My PEI family has a rule called Pancakes on Sunday. Regardless of the tumult of each new week, season or year, there’s a good chance that around 11 a.m. in Dingwells Mills, PEI, there will be pancakes served at my mother’s house. Especially in the summer, pancake Sundays are a welcome place for strays and visitors. If you like somebody and you think they should come to the Island, you just let them know about pancake day.
In 2016, when I took the month of August off work and headed home to PEI to write, I mentioned pancakes to Audra. I had met her while working at a boutique in Vancouver. Audra Ricketts is an artist and the creator of RabbitRabbit Cards, and I realized we had to be friends as I was flipping through a card that read, “If I were a bobcat I’d disembowel you with tenderness.”
Recently, over the phone, she recalled the pancakes invitation: “I was like, I’m actually going to take her up on that even if she doesn’t mean it.”
But then a sudden dread set in. Was PEI going to be enough? Audra was born and raised in Victoria and sowed her wild oats in Vancouver before settling down in Horseshoe Bay. She was steeped in the super and the natural (she even had a small role in Supernatural).
Audra was always curious about PEI, and she had her preconceived notions. “I imagined churning black Atlantic Ocean. Logs bashing against rocks in freezing water,” she recounts. “People in gumboots, big sweaters, coloured houses.”
I grew up in Prince Edward Island, Canada’s smallest province—a tiny croissant above Nova Scotia. It provides 0.1 per cent of Canada’s land mass, but 25 per cent of Canada’s potatoes. It’s also the home of Anne of Green Gables, a book that still lures travellers a century after it was published.
I always loved where I was from. I spent my summers on the beaches, I never knew the price of lobster, and the Island just seemed to attract not just the best people but the best of people. Our slow pace chilled out even the most high-strung New Yorker.
But when I was 23, I was ready for a change. I fled my post as a reporter to be a stand up comedian, and headed west to live in Vancouver.
I was in awe. It was difficult not to stop and stare at the mountains, mouth agape. I loved the endless paths, the ancient, towering trees, the views that lead to views that lead to views. Parking my bike at English Bay, I could saddle myself upon a mighty driftwood log and take it all in.
I now lived a 20-minute drive from the mountains, a 30-minute bike ride from the ocean, and a leisurely stroll to a greasy Giancarlo’s breakfast sandwich.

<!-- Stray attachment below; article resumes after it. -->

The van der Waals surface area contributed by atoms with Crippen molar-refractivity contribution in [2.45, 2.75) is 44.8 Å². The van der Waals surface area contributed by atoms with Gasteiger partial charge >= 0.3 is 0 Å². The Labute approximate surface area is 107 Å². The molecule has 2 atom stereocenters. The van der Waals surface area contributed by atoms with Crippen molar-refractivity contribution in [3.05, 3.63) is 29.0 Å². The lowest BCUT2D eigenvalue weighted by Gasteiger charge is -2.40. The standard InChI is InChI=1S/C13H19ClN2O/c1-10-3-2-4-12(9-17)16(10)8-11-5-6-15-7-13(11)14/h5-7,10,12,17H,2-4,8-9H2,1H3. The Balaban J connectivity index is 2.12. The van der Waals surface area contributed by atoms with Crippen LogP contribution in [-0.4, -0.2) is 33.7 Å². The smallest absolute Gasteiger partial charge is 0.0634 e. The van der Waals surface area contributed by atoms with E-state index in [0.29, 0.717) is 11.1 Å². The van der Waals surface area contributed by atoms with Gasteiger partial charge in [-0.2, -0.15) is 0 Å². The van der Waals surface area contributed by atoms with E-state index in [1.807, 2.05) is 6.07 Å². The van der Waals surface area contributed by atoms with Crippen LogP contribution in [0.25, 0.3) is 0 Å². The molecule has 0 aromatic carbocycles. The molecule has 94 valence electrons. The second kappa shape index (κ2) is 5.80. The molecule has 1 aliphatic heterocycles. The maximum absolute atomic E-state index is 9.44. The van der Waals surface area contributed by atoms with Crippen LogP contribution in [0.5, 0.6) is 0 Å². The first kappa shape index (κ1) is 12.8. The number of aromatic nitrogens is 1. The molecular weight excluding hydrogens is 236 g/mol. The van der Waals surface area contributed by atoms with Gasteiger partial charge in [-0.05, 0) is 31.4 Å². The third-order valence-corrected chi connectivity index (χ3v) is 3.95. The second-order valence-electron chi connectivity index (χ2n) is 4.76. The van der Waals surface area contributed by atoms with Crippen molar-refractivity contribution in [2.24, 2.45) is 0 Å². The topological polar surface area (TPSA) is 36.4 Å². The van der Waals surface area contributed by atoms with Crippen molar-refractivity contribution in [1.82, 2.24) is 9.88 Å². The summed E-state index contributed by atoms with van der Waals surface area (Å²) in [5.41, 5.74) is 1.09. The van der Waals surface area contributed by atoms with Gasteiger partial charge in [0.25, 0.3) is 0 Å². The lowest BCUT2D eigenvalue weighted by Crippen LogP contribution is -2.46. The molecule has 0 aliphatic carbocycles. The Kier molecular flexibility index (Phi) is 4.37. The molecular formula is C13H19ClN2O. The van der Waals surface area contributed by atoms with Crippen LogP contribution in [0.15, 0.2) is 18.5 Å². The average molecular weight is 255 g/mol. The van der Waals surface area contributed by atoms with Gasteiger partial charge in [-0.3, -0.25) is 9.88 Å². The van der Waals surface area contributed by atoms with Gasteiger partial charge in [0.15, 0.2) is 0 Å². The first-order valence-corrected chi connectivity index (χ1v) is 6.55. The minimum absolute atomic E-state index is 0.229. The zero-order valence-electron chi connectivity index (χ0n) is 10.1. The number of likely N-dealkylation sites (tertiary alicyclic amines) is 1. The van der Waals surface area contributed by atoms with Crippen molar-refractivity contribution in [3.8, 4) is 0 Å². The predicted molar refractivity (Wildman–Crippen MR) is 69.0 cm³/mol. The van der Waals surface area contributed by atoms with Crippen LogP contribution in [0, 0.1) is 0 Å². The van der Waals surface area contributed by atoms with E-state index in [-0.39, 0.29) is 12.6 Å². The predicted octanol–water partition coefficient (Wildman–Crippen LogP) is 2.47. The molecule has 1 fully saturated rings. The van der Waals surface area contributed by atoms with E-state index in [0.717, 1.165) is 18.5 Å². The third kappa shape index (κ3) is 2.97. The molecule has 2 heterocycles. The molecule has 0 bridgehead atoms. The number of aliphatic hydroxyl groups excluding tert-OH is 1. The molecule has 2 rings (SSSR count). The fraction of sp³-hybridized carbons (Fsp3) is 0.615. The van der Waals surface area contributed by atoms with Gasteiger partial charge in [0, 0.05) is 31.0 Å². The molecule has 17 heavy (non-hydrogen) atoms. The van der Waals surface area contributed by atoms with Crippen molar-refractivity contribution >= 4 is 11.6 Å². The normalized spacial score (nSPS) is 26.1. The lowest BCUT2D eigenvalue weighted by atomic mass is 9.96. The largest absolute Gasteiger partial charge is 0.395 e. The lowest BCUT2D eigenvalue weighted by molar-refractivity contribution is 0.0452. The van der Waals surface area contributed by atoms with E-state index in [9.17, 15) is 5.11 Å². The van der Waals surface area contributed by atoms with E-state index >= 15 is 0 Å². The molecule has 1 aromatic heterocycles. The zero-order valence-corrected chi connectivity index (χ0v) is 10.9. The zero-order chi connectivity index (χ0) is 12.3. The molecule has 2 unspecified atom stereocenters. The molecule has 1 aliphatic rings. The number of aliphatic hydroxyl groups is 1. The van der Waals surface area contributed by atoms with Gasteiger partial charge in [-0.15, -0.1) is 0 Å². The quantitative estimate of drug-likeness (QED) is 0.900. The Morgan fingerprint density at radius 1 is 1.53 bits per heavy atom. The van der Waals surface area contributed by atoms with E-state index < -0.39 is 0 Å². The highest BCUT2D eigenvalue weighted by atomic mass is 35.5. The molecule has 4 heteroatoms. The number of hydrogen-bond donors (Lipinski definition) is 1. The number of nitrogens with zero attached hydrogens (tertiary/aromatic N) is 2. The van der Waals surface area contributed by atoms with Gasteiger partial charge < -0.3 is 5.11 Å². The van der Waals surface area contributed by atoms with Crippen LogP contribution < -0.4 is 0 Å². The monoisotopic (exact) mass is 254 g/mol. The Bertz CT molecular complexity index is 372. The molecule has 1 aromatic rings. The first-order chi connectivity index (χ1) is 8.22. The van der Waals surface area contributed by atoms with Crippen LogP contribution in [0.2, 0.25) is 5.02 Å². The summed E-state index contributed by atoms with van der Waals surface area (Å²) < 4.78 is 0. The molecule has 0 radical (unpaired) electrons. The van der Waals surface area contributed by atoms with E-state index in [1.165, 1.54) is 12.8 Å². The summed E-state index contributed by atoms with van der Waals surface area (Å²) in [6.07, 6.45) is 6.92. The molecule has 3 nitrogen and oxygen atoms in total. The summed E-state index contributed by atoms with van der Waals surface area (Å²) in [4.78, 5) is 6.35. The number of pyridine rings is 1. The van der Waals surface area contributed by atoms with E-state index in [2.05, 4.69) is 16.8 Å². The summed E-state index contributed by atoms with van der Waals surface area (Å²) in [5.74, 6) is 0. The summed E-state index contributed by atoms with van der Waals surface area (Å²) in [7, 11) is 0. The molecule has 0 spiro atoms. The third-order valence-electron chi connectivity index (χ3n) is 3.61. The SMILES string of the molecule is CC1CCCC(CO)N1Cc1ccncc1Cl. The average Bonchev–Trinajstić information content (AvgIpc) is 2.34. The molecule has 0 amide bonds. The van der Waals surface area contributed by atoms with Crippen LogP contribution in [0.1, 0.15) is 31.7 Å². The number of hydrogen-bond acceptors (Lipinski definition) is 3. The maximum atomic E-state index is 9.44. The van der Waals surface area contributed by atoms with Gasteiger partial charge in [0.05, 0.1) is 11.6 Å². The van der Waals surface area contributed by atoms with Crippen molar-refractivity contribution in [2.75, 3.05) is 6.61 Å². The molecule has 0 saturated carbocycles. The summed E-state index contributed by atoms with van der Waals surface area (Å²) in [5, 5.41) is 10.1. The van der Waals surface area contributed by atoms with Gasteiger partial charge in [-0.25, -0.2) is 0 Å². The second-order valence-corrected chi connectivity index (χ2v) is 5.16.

After living in super, natural British Columbia, I began to wonder if Prince Edward Island was really so remarkable, or if I was perhaps operating off naivety and nostalgia. Was the Island empirically magical, or was it the simplicity of youth?
When Audra and I arrived in PEI, I rushed us out of the city and toward water because I was here to prove the Island was unlike anything she’d ever seen. Little did I know, Audra was falling for the Island already. “I loved that red, red earth and the winding country roads,” she says. The high iron content in our soil makes for copper roads, vermillion fields, and ruddy pink beaches.
A cottage I’d rented with three bedrooms became the landing pad for visiting friends, cousins, and strays: a month-long “pancakes” of its own. Taking Audra around the island, I saw it through a new lens. While we didn’t have ancient trees and staggering mountains, we had rugged red cliffs and rolling white dunes.
Although we couldn’t tower over a 30 foot waterfall in PEI, we could leap from Basin Head bridge, which has both signs advising you not to jump and T-shirts to celebrate when you have. Or head to Greenwich National Park and trek among the dunes on a floating boardwalk (“That was gorgeous”). There’s no certified nude beach, but we did slink out of our clothes at the nearly unpopulated Little Harbour. (For the record, Audra recalls, “we went skinny dipping everywhere.”)
“It was your secret treasure,” Audra says. “I was so shocked. The water was so clear. It was like I was in freaking Hawaii.”
But perhaps the best part of Prince Edward Island, much like British Columbia, is that you don’t have to go searching—it’s happening around you at all times. “The natural beauty is the key,” Audra says. “I think we did everything [on the list] in a couple of days.” The rest was filled with mussels and oysters with family and friends, an annual cut-off T-shirt party, unforgettable portraits from Audra, and an epic hunt for lobster when the trip was nearly finished and we realized she hadn’t had any yet.
“The last day we were like, ‘F***. We haven’t had lobster yet,” Audra says. Late in the day, we raced to the Lobster Shack, but it was closed. Stores were sold out. Finally, we hit a restaurant. “We asked to buy lobsters out of the tank. They brought a bucket with two live lobsters. I forgot we’d have to kill them.”
Audra left the Island with a new-found love of “the red earth, the big-hearted locals, and the epic beaches,” and I came back to Vancouver more in love with the Island than I’d ever been. Maybe there doesn’t have to be a Best Coast; there can just be the best of each.
Did she ever have pancakes? No! My mother headed out of town before Sunday. But that just means Audra will have to come back.
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